A total of 13 studies evaluated changes in the number of uninsured patients and patients with Medicaid[15–18][20][21][23–25][27–29][32]; five examined insurance coverage changes after MHR[16][24][25][27][28] and eight examined ME (Table 1).[15][17][18][20][21][23][29][32] Eight studies reported data from individual trauma centers in ME states, including Massachusetts,[16][25][28] Ohio,[15][21] Arizona,[20] Oregon,[29] and the District of Columbia.[18] Two reported statewide data from Massachusetts[24][27] and one from Maryland.[32] Others were analyses of subnational samples comparing multiple states that opted ME versus those that did not.[17][23]

Figure 1. Uninsured forest plot.

Figure 1. Uninsured forest plot.

Among the studies included in the random-effects meta-analysis for our outcome of insurance,[15][16][20][21][23–25][27–29] the I[2] was 98.6% and the Q value was 469.06 (p < 0.001), suggesting a high level of heterogeneity between the studies. The odds ratio of being uninsured after ME/MHR was 0.44 (95% confidence interval [CI], 0.34–0.59) (Fig. 1). 

PICO 1—Mortality Analysis

Figure 2. Mortality forest plot.

Figure 2. Mortality forest plot.

With respect to our analysis related to the effect of ME/MHR on mortality in trauma patients, a total of eight studies were included (Table 1).[20][22][24–27][29][32] Seven of the eight studies did not find a statistically significant reduction in mortality rates after ME/MHR. One study using state-level data from Maryland found a reduction in mortality rate of −0.5% (95% CI −0.9% to −0.1%, p = 0.008) among all trauma patients; however, the finding was no longer statistically significant when the sample was limited to only those patients with ISS greater than 15 (p = 0.1, respectively).[32] Conversely, another study found mixed results, which the authors ultimately did not attribute to MHR policies.[24] For the mortality meta-analysis, the I[2] was 40.5% (95% CI, 0–88.2%) and the Q value was 11.4 (p = 0.12), suggesting a moderate but not significant amount of heterogeneity between the studies. Based on the random-effects meta-analysis, the overall odds ratio of death after implementation of ME/MHR was 0.96 (95% CI, 0.88–1.05) (Fig. 2). In the meta-regression, controlling for mean age, percent of male patients, and mean ISS, the model did not converge.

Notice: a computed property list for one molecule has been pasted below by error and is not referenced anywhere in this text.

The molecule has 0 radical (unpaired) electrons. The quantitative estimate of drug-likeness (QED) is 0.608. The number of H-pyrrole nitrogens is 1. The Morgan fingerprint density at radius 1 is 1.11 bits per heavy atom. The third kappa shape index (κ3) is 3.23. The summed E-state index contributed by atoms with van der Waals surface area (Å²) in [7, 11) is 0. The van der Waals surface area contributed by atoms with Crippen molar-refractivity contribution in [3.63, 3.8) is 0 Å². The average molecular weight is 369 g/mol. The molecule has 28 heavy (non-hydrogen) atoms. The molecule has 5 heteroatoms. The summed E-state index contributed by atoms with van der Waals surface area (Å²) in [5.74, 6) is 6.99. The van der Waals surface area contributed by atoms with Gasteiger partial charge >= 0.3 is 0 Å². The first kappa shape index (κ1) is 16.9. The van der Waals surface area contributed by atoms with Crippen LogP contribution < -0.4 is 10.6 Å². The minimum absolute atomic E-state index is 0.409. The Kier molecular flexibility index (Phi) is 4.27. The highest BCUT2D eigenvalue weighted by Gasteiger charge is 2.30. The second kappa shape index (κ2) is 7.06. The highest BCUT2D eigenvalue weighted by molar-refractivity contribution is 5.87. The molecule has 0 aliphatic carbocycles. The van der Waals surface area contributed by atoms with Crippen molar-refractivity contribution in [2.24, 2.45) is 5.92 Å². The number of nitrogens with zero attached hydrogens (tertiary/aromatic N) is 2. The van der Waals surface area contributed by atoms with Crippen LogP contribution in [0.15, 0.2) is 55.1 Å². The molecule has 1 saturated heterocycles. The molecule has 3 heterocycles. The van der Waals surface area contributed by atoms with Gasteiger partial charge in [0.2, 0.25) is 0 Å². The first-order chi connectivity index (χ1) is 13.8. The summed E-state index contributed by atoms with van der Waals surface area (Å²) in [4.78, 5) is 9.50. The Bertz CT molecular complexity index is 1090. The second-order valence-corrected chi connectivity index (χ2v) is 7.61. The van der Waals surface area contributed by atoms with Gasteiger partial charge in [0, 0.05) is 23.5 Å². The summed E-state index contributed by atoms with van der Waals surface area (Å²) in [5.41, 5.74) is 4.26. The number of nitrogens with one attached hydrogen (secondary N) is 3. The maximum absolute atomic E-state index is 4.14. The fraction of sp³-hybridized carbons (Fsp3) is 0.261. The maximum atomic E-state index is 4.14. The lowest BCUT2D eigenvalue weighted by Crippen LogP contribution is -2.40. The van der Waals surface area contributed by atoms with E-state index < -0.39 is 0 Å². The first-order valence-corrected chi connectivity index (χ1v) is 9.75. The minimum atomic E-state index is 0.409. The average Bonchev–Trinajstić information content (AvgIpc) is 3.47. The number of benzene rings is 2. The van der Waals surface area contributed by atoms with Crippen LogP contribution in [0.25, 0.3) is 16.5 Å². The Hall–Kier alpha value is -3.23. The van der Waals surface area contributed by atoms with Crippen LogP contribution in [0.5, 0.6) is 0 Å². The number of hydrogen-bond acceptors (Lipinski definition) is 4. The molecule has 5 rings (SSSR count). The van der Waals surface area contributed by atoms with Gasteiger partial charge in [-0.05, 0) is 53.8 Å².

PICO 1—Additional Outcomes

Three studies of variable quality addressed access to care related to ME (Table 1), and there was insufficient evidence to make a recommendation.[19][30][31] Multiple studies commented on changes in disposition for trauma patients, but aggregation of findings is difficult due to variability in the methods of reporting adjusted outcomes. Overall, findings common to multiple studies included increased discharge to inpatient rehabilitation,[25][32] increased discharge to skill nursing facilities,[25][26][29] increased rate of being discharge home with services,[22][25] and a decreased rate of being discharge home without services.[25][26][29] These findings, however, were not uniformly reported across all studies.